Using a weak field, adjusted to give a magnetic field of 45 µT, on glutamic acid solutions causes changes in the pH, shifting towards the de-protonated species.

It is strange to say "adjusted" here. They should just say "Using a weak magnetic field of 45 µT". That's what it means, and that would be easier to understand.

The basic structure of the sentence is like this: "[Doing something] causes [something else]." The subject of the sentence is the entire first part, before the word "causes":

Using a weak field, adjusted to give a magnetic field of 45 µT, on glutamic acid solutions

If you remove the part between the commas, the subject of the sentence is:

Using a weak field on glutamic acid solutions

It has the same structure as if I said:

Using an eraser on my paper

or

Using a shovel on the dirt

The part between the commas can be read like this:

Using a weak field, [which was] adjusted to give a magnetic field of 45 µT, on glutamic acid solutions

You could similarly say:

Using a shovel, held in my hands, on the dirt

Which would mean:

Using a shovel, [which was] held in my hands, on the dirt

The whole sentence is in the passive voice, which makes it more annoying to read. If it's describing an experiment the author actually performed, you could rewrite the whole sentence like this:

We used a weak field. We adjusted the field, to give a magnetic field of 45 µT. We used the field on glutamic acid solutions. This caused changes in the pH of the solutions. The solutions were shifted towards the de-protonated species.

(Obviously you wouldn't write it this way in a real paper; I just wanted to illustrate the most direct possible way to say it.)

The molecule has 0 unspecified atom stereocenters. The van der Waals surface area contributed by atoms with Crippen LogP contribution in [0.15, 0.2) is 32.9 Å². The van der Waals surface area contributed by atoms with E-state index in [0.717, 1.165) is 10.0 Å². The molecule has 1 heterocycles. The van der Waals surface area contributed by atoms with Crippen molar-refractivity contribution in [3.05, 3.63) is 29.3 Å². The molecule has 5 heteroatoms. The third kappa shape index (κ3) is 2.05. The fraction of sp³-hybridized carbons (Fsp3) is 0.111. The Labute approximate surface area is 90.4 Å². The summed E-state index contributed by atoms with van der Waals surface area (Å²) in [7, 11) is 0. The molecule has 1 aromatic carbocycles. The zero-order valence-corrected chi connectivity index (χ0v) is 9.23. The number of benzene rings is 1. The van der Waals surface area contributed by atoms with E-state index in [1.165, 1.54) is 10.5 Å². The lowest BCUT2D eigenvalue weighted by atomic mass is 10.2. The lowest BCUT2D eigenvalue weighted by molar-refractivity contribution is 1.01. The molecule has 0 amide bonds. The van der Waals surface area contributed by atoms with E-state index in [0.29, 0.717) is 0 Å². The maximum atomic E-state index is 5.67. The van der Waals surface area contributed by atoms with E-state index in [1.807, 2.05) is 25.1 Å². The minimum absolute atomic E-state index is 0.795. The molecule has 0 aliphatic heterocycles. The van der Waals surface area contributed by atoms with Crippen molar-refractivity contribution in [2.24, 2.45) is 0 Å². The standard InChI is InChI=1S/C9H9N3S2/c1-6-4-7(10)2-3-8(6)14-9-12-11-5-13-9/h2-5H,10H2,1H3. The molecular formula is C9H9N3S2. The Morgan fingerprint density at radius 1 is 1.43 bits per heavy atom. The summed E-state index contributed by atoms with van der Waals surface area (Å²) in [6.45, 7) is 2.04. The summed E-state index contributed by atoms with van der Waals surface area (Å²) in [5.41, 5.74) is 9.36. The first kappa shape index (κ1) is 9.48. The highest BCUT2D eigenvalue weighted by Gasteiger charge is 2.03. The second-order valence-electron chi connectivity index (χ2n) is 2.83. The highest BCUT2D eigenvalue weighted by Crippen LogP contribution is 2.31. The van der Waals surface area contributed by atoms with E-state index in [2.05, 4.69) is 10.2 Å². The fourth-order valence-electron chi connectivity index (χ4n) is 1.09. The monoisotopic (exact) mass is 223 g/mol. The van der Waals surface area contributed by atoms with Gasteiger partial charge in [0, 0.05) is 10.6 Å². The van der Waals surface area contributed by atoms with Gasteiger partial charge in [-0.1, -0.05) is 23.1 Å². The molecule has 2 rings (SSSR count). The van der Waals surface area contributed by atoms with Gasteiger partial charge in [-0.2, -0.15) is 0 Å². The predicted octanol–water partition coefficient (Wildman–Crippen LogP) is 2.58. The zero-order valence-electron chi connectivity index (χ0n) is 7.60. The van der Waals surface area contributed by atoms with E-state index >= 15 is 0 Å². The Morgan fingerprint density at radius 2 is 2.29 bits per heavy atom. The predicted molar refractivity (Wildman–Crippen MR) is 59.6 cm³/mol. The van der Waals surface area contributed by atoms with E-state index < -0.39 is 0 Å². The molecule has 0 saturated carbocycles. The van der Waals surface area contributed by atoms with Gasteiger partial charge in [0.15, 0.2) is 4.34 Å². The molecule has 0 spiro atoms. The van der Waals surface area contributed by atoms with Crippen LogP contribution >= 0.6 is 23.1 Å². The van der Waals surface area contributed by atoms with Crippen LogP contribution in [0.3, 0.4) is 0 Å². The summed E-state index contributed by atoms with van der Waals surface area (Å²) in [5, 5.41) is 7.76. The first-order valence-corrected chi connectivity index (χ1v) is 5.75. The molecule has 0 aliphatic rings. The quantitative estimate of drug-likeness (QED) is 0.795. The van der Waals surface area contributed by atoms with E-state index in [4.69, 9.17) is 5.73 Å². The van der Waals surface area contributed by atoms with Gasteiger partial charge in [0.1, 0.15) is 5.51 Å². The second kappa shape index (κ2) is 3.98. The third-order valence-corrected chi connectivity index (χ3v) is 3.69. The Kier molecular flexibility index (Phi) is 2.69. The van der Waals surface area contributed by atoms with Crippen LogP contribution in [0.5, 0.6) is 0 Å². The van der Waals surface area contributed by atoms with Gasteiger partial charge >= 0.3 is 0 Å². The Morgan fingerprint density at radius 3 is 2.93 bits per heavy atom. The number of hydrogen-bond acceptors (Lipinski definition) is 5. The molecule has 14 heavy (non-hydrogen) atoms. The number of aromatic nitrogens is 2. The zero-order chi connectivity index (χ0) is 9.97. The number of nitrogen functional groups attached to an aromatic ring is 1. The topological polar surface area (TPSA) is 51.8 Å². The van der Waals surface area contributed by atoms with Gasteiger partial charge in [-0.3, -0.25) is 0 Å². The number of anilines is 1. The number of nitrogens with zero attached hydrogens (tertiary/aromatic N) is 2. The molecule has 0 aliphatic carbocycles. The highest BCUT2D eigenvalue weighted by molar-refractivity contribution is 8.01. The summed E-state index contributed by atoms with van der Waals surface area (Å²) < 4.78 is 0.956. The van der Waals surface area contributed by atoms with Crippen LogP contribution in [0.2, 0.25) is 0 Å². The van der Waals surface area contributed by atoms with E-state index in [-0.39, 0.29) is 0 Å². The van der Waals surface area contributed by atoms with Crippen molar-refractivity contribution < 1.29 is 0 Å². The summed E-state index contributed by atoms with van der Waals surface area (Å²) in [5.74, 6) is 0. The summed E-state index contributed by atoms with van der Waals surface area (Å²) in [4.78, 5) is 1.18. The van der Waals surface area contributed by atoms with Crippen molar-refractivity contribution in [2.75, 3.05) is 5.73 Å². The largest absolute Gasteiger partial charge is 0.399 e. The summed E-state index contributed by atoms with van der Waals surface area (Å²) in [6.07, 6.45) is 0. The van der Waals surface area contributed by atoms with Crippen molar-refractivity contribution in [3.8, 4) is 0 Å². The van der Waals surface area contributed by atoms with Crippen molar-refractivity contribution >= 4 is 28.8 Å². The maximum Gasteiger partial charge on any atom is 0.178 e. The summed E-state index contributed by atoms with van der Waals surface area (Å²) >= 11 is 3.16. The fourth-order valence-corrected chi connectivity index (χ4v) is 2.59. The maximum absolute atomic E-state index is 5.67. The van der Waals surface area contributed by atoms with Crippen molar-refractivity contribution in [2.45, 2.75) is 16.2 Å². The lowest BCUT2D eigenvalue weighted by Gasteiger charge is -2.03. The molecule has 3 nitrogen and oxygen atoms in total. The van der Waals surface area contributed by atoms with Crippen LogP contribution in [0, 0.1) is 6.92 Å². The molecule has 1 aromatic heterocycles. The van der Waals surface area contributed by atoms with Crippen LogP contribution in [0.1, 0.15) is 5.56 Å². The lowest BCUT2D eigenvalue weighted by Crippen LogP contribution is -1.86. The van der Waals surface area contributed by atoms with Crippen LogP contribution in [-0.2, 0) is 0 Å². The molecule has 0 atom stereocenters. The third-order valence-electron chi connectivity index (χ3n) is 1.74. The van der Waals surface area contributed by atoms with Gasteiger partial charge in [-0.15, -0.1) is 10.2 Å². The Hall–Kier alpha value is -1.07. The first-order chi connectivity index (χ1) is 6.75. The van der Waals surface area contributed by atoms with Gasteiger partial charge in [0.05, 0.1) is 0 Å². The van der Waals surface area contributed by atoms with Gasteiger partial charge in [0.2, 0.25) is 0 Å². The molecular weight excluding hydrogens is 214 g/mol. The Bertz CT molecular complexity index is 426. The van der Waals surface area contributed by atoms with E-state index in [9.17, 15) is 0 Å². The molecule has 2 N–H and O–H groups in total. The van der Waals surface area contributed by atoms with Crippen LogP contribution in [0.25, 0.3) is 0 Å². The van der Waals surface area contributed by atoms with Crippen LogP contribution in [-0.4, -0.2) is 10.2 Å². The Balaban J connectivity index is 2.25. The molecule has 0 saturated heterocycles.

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    While I agree that it is a complex sentence, I can't help but point that (a) this sentence would be easier to parse when spoken out loud with the right intonation, pauses, and possible hand gestures and (b) if you look at the page on which this sentence is found, the subject matter is decidedly more complex than your average conversation and the complexity of this sentence does not stand out as an obstacle when trying to read through the document. I suspect this is targeted at people who are innately familiar with the subject matter, written by someone who is used to giving lectures.
    – Flater
    Nov 2, 2023 at 5:34
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    Certainly it's complex subject matter, but if anything I claim that's a good reason to write as clearly as possible. I'm definitely guilty of writing things that are more obscure than they need to be, but it's a bad habit. I have edited the end of my answer, to note that my ultra-simplified example is not meant as a recommended writing style. It goes much too far the other way. Nov 2, 2023 at 5:37
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    It's not always possible to express complex subject matters using simple language - or at least it would lead to a significantly longer block of text, which becomes needlessly prohibitive for readers who are familiar enough with the subject matter to not need the simplification. The current phrasing is very to the point and unambiguous about what it's trying to convey, which is the primary purpose of research publications - ease of reading is a lower priority than strict correctness and disambiguation.
    – Flater
    Nov 2, 2023 at 5:41